Every day, across the globe, people measure things. Many measurements are direct: weight from a scale, volume from a measuring cup, length from a tape measure. But often, the things we want to measure (estimate, really) are parameters in a model. The slope and intercept of a line, an exponential decay rate, and a peak’s position, amplitude, and width are common examples. For parameter estimation, it is common practice to make a series of measurements and then find the parameter values that best fit the theoretical curve to the data. For a more efficient alternative to this measure-then-fit strategy, we create and publish software that implements optimal Bayesian experimental design, a statistical method that interprets measurement data “on-the-fly” and adaptively guides measurements toward the most useful settings, ultimately conserving measurement resources and/or improving measurement uncertainty. This feature is very helpful in situations where the measurements are expensive relative to computational costs.
The package implements optimized Bayesian experimental design (OBED). It is designed for measurements with
The OBED method represents “knowledge” of the unknown parameters as a probability distribution, e. g. narrow distributions correspond to small uncertainties. Using the parameter probability distribution, the algorithms do two tasks. In a learning step, the algorithm uses Bayesian inference to incorporate new measurement data and to refine the probability distribution. In this way, the algorithm maintains up-to-date “knowledge” of the parameters based on all accumulated data. Then, in an advising step, the algorithm uses likely parameter values to determine experimental settings that have the best chance of refining the parameter distribution. This calculation permits a strategy that avoids wasting resources on measurements that are unlikely to improve results.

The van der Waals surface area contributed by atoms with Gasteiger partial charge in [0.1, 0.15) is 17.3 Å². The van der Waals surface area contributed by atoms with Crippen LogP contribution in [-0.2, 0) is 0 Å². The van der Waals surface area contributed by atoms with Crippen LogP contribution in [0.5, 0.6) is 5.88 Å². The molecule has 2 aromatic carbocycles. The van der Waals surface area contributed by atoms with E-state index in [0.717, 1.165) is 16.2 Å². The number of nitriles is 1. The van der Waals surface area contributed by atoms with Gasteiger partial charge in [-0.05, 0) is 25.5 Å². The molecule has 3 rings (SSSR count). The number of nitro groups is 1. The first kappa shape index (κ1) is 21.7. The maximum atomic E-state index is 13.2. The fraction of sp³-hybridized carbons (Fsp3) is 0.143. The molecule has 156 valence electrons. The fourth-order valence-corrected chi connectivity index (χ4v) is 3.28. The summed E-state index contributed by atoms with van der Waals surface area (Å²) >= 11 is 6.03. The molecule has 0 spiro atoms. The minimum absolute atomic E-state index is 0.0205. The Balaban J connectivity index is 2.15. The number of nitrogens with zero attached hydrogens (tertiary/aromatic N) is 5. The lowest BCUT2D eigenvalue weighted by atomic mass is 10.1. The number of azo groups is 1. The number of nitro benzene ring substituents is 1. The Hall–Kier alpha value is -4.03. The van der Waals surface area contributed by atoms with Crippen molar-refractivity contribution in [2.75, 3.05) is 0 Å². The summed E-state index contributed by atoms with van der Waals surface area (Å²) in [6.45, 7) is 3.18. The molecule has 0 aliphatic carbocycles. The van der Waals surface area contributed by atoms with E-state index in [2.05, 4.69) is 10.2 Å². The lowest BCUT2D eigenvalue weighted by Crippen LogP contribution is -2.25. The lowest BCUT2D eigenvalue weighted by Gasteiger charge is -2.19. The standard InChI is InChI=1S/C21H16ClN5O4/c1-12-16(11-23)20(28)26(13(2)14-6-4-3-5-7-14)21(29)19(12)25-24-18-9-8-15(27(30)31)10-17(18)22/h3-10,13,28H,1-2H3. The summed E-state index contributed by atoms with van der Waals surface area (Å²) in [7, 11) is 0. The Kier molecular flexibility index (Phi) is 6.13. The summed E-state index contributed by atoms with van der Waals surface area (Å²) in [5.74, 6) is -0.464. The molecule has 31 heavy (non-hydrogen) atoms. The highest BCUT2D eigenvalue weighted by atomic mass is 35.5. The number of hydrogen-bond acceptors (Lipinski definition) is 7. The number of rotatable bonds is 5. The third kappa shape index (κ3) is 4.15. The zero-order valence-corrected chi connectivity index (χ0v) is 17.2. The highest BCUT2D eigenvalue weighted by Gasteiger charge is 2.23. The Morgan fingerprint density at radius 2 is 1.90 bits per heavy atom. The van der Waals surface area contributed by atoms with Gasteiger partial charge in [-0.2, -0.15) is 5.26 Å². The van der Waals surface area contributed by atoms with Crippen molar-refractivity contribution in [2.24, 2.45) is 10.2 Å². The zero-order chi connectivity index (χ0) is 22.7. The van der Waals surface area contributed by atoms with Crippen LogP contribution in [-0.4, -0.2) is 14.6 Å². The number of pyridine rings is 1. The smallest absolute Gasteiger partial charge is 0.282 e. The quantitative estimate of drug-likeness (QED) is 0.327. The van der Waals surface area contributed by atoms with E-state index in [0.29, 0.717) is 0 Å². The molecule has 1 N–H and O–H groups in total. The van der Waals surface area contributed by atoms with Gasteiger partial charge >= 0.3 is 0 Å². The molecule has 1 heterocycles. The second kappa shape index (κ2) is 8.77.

The software is implemented as a python package. An interface and examples are provided to allow the package to be used from instrument control programs written in other languages.
A more complete description of the software is available at https://pages.nist.gov/optbayesexpt. The python package and examples can be downloaded from https://github.com/usnistgov/optbayesexpt.
Measuring a resonance
Determining the center of a peak is a task that is common across many branches of science and engineering. In this example, we compare simulated measurements using measure-then-fit (least squares) with OBED strategies. The right panel shows results after 1000 individual measurements, each with signal/noise = 1. Red circles show averages of 50 values at each of 20 settings. The blue circles are also average values with the number of values at each setting shown by the histogram. Circle areas are proportional to the resulting weights of the points, 1/σ2. To best determine the peak center, the OBED algorithm focuses measurements on the sides of the peak.
The right panel traces how uncertainty decreases as data accumulates comparing measure-then-fit and OBED methods. Solid lines are mean values of uncertainty from 100 runs of 20 000 measure-then-fit and 1000 OBED measurements. The region between the 20th and 80th percentile is shaded. Least squares fits that did not converge were thrown out, biasing the red curve downward for low measurement counts. Both methods converge to a 1/√N behavior, but the OBED algorithms produced a 10X decrease in measurements needed to attain comparable uncertainty.
Tuning for quantum control
Quantum technology relies on the ability to reliably manipulate qbit states. For example, radio- or microwave-frequency pulses can be used to change a spin state from |up> to |down>, and patients benefit from MRI scans that use these methods. In fact, many systems exhibit similar behavior, and the general phenomenon is known as Rabi oscillation. In this example, we have simulated a tuning process to determine the desired frequency and duration of pulses to reliably flip electron spins. The right panel shows simulated measurement points in order from pink to red over a background of the model “true” mean photon count. Simulated measurements include Gaussian noise (σ = 300, approximately the same size as the overall contrast). The right panels shows the flip-rate / rf-frequency probability distribution evolving with the number (N) of measurements. The color scale is stretched in each case.